Clocking in at 140 minutes, Warrior has time to breathe. The first 75 minutes set everything up, putting characters where they need to be and hinting at the backstories for all these individuals, hinting but never spelling anything out. A scene between Hardy and Edgerton on the beach in Atlantic City the night before the fights begin is a tour de force scene, intensity exploding off the screen as the two brothers talk for the first time in years. I didn't think you could top the emotion of that scene...for about 5 minutes, and then the fights start. Hardy's Tommy is a brawler, fighting with brute strength and power, Edgerton's Brendan fighting technically, waiting to strike with an array of moves. As a non-fan of MMA, I came away impressed with the brutality of these fights, movie or not. They keep building and building on momentum until you can't take it anymore. The final fight -- no SPOILERS here, but come on, think about it -- is one of the more gut-wrenching, emotionally charged scenes I can even think of. The final shot of the movie is a thing of beauty too, couldn't have asked for a better one.

I'm searching for something, anything to rip about this movie, and I can't. Hardy and Edgerton carry this movie both physically and emotionally with Nolte not far behind as a father who admits he did a hell of a lot of wrong things to his family growing up, driving his wife away and scarring the kids. I hope there's a Best Supporting nod for Nolte. His scene late with Tommy in a hotel room is picture perfect; two individuals who are scarred and beaten down, one holding the other. The scene the night before in an Atlantic City casino is just as heart-breaking, making it all that much more effective. Underdog, fighting against the odds, fighting to save themselves and their loved ones, this has it all. Too many moments like that to even bring up. There aren't any easy answers for this torn-apart family, and the movie doesn't try to fix things thankfully. This is a movie in real life, and that real life thing, it's messy. It ain't easy, and you can't always fix it.

I loved, loved, LOVED this movie. Easily one of the great sports movies of all-time, but more than that, it rises above a genre distinction. It's just a great movie.

Warrior <---trailer (2011): ****/****

Saturday, January 21, 2012

Ocean's Eleven (2001)

My usual stance on remakes is pretty simple; if the original is good, why bother? If the original is awful with some sort of potential, okay, go ahead with it. Of course, there's exceptions to every rule. A minor classic in its own right based solely on entertainment value, 1960's Ocean's Eleven didn't need to be remade. If you're going to remake a quality movie, you better improve on it, and 2001's Ocean's Eleven is the rare remake that's better than the original.

After being released from prison following a four-year sentence, Danny Ocean (George Clooney) has plans...huge plans. A thief and con man, Danny heads to Los Angeles where he signs on friend and fellow thief, Rusty (Brad Pitt), to join him. What's Danny's plan? He's going to do what no one has ever done; rob not one, not two, but three Las Vegas casinos and their impregnable vault on a fight night when over $160 million will be waiting if the job can be pulled off. The owner of the casinos? Terry Benedict (Andy Garcia), the cutthroat businessman now going out with Danny's ex-wife, Tess (Julia Roberts). To pull the job though, Danny's going to need help so he starts assembling a team of con men, thieves and specialists. Impossible for this group? Nah.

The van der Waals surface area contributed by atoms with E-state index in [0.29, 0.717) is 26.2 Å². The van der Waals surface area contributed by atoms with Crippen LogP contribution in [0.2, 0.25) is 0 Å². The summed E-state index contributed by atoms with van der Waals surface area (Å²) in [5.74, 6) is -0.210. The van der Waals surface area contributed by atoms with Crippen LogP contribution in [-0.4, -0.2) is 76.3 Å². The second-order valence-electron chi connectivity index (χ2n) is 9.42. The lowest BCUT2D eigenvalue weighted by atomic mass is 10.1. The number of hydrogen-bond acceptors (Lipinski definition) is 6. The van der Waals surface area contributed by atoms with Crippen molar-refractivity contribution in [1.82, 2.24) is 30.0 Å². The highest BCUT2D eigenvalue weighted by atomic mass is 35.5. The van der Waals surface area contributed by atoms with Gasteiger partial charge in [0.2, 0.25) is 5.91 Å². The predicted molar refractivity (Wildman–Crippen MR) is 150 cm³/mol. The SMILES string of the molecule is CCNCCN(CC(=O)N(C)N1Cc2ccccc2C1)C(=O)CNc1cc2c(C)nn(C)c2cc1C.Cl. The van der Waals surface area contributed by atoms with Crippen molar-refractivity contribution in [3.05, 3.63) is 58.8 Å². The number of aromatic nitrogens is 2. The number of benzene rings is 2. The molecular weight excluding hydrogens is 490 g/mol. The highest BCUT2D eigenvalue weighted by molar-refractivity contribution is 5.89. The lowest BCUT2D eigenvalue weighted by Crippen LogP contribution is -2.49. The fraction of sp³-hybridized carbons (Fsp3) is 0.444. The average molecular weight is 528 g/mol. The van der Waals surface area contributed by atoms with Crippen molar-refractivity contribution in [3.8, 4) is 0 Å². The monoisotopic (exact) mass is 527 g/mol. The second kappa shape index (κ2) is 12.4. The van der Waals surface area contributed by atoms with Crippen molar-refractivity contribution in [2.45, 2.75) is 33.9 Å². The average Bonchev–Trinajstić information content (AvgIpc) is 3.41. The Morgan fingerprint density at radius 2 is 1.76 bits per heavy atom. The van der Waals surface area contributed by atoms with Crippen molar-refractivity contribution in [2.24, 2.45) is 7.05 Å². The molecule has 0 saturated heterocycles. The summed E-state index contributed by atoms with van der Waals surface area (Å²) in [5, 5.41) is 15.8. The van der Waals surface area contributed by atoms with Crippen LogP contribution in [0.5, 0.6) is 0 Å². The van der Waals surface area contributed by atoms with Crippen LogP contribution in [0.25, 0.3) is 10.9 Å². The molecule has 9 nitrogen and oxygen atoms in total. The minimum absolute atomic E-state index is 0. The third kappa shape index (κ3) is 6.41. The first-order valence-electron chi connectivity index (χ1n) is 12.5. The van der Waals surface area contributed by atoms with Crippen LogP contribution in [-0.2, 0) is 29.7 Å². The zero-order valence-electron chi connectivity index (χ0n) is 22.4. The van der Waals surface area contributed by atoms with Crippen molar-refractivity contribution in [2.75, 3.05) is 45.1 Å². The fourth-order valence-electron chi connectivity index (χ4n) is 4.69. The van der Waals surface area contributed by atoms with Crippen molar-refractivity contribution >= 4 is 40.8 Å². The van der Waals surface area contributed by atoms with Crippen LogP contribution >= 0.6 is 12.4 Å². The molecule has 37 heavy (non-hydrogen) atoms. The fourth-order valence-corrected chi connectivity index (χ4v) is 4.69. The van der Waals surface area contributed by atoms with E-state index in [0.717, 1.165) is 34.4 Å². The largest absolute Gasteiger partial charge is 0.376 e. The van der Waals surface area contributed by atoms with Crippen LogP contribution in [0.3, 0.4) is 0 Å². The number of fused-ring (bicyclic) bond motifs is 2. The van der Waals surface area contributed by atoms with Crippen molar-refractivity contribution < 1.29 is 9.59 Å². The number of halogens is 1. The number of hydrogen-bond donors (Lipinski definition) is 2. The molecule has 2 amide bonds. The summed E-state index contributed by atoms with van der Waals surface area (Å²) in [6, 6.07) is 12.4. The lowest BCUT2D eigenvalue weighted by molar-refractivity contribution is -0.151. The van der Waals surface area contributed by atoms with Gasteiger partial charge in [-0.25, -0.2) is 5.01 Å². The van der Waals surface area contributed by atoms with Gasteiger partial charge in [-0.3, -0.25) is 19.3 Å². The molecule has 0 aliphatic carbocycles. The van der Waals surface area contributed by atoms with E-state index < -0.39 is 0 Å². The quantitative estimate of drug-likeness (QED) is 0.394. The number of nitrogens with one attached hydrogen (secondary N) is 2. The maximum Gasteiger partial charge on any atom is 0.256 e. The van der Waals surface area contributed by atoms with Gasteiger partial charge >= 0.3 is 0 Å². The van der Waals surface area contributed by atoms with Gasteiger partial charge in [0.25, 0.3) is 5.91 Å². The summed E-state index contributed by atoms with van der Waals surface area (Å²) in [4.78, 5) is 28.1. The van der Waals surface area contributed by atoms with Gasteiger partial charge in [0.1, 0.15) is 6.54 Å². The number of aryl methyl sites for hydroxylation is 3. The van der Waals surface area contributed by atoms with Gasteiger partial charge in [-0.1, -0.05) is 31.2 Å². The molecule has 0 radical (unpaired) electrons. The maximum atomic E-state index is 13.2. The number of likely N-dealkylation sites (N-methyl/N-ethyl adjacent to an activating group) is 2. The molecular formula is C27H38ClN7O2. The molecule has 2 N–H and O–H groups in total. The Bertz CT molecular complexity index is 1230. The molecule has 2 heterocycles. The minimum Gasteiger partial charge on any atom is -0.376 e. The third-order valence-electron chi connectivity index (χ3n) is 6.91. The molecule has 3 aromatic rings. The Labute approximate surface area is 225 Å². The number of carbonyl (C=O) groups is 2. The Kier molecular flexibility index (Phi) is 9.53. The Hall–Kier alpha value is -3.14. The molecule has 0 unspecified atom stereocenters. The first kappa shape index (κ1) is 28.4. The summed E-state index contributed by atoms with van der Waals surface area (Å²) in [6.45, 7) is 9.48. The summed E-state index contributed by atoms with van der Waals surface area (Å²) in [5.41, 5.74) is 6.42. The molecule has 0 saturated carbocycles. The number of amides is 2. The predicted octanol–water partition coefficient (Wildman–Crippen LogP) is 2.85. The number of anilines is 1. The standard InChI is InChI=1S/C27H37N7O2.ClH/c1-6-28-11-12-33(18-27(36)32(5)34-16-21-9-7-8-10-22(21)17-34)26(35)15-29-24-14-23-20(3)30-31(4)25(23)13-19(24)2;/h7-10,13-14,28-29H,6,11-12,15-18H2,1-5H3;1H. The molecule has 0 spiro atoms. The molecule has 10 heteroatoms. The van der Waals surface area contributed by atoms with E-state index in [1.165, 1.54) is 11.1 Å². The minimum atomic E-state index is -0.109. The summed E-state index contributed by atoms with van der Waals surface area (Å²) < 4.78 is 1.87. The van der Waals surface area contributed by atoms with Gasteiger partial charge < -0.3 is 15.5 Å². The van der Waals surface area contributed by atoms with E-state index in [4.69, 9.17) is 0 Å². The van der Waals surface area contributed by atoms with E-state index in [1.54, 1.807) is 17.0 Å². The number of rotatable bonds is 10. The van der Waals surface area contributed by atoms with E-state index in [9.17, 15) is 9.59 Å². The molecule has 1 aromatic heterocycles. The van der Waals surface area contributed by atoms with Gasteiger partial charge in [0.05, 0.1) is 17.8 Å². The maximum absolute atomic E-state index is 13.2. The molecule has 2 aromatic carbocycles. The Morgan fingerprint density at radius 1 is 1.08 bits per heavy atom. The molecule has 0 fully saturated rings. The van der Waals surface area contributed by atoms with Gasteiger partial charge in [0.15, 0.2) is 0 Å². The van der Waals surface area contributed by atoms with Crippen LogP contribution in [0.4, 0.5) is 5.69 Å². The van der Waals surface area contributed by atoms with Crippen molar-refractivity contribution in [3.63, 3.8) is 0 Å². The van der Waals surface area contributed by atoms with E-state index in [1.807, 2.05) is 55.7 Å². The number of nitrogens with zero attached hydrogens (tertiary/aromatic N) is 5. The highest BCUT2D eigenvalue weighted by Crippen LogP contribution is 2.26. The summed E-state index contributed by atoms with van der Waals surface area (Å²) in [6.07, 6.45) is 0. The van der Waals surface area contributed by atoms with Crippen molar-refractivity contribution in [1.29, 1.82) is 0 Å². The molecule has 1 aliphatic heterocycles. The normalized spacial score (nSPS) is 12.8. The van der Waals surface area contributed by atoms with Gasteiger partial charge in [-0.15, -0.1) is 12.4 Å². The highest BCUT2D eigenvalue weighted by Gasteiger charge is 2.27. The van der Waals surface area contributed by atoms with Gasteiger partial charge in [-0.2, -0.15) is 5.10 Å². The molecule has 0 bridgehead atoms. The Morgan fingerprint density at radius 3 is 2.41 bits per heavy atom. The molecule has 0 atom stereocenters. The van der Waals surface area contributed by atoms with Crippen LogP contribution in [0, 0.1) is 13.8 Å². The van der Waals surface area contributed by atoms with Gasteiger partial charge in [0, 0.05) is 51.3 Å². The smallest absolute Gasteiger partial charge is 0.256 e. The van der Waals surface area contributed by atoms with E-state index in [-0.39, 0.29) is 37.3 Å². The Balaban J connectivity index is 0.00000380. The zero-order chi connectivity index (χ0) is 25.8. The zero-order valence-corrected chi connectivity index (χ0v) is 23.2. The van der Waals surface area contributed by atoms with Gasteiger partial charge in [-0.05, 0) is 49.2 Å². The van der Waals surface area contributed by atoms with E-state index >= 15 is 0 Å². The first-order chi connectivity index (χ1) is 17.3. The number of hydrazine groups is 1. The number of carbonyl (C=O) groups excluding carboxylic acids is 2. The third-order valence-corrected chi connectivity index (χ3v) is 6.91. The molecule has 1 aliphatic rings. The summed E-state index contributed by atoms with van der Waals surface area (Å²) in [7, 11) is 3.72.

This is a fun movie. There, that's all I really need to say. Everything else is just fluff. This 2001 remake is the definition of what a fun, entertaining, popcorn movie should aspire to. It's smart but not condescendingly smart. It's funny but it doesn't try too hard. It's ridiculously unrealistic, but who cares?!? Look at that cast! Director Steven Soderbergh made one of the most polished, stylish caper movies ever, improving on the groundwork set up by the 1960s Sinatra version. Las Vegas is a crazy, over the top place and that translates well to the movies. A score/soundtrack from David Holmes is a funky, cool retro mix of music, as fun and energetic as the story itself. HERE is the main theme. I defy you to not bob your head, tap your foot as you hear it.

The script is great here, the thing that keeps it all moving. It sounds so simple, a well-written script in a dramatic but not heavy drama film. It is a smart script without being in your face smart. Putting the team together, Danny asks Rusty "You think we need one more?" Rusty's face is buried in his arms, and he says nothing. Danny answers "You think we need one more," a statement now. He finishes "We'll get one more." The script gives a very talented cast a chance to shine and interact, especially Clooney and Pitt, but there's not a single character who isn't given a chance to shine. What came first in a chicken or the egg scenario? Does a good script boost a cast, or does a great cast make a script better? Short answer....who cares? The movie's great either way.

An ensemble-cast worthy of a 1960s epic, I still wonder how a cast this big was assembled. Clooney, Pitt, Roberts and Garcia would be enough for most movies but not here. Danny's crew includes Frank (Bernie Mac), the inside man working in the casino, Reuben (Elliott Gould), the former Vegas casino owner and bankroll, Virgil (Casey Affleck) and Turk (Scott Caan) Malloy, two brothers providing transport, Livingston (Eddie Jemison), the tech specialist, Basher (an uncredited Don Cheadle), the explosives expert, Saul (Carl Reiner), the aging con man, Yen (Shaobo Qin), the acrobat, and Linus (Matt Damon), a young pickpocket and thief on the rise. You couldn't ask for a better cast. The scene post-heist is a gem too, the team standing in front of the Bellagio fountains to Claude Debussy's Clair de Lune. Watch there <---- and listen HERE.